Professor Zutic and Research Assistant Professor Matos-Abiague discussing their proposal to realize Majorana fermions using tunable magnetic textures.
Understanding fundamental microscopic mechanisms of macroscopic phenomena in a condensed form of matter is the scope of condensed matter physics (CMP). The modern condensed matter physics has expanded tremendously into many science-engineering disciplines, that cover everything from studies of fundamental electronic properties like superconductivity, nano-electronics, to the very complex system of living cells.
In today’s world, “physics” is simply a synonym of fundamental mechanism in chemistry, electrical engineering, biology etc. The CMP strives to unlock hidden quantum mechanisms for novel states of matter which manifests only when particles are put together. The CMP research programs at UB, the largest group in the physics department, offer an extensive array of cutting-edge topics -- spintronics, quantum computing, low-dimensional nano-structures, topological materials, superconductivity, quantum fluids, magnetism, nonequilibrium dynamics, computational many-body physics – with strong inter-disciplinary collaboration with chemistry, mathematics, electrical engineering and biology departments. A full-time faculty of 14 professors (8 experimental, 6 theoretical) lead the research.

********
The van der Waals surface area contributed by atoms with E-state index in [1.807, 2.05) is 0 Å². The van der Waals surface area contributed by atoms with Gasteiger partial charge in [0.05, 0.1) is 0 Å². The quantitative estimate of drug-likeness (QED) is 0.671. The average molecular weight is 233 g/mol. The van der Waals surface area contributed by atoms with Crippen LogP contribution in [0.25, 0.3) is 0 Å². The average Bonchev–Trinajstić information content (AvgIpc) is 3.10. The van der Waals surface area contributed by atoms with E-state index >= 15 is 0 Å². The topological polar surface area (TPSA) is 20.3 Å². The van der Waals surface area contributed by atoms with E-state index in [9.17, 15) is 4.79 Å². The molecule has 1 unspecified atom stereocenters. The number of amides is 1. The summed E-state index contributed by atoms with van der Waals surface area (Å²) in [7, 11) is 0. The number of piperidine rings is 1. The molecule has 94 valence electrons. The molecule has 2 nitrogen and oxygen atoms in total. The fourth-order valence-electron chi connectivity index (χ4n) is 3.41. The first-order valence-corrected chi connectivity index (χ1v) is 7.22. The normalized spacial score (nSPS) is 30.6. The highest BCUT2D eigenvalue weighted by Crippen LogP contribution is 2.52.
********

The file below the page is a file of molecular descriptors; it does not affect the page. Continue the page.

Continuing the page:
John Cerne – Infrared Hall Effect in Novel Materiels and Superconductors
Sambandamurthy Ganapathy – Quantum Transport in Nanostructures and Nanoelectronics
Hong Luo – Semiconductor nanostructures
Andrea Markelz – Molecular Biophysics, THz spectroscopy
Bruce D. McCombe – Solid-state Matter Physics
Athos Petrou – Near Infra-Red Spectroscopy of Semiconductors
Arnd Pralle – Cellular Biophysics, Nanoscale Magnetism
Hao Zeng – Nanoscale Magnetism
Jong E. Han – Computational many-body theory, nonequilibrium transport, nano-electronics modeling
Xuedong Hu – Quantum computations
Eckhard Krotscheck – Condensed Matter Physics
Tim Thomay - Condensed Matter Physics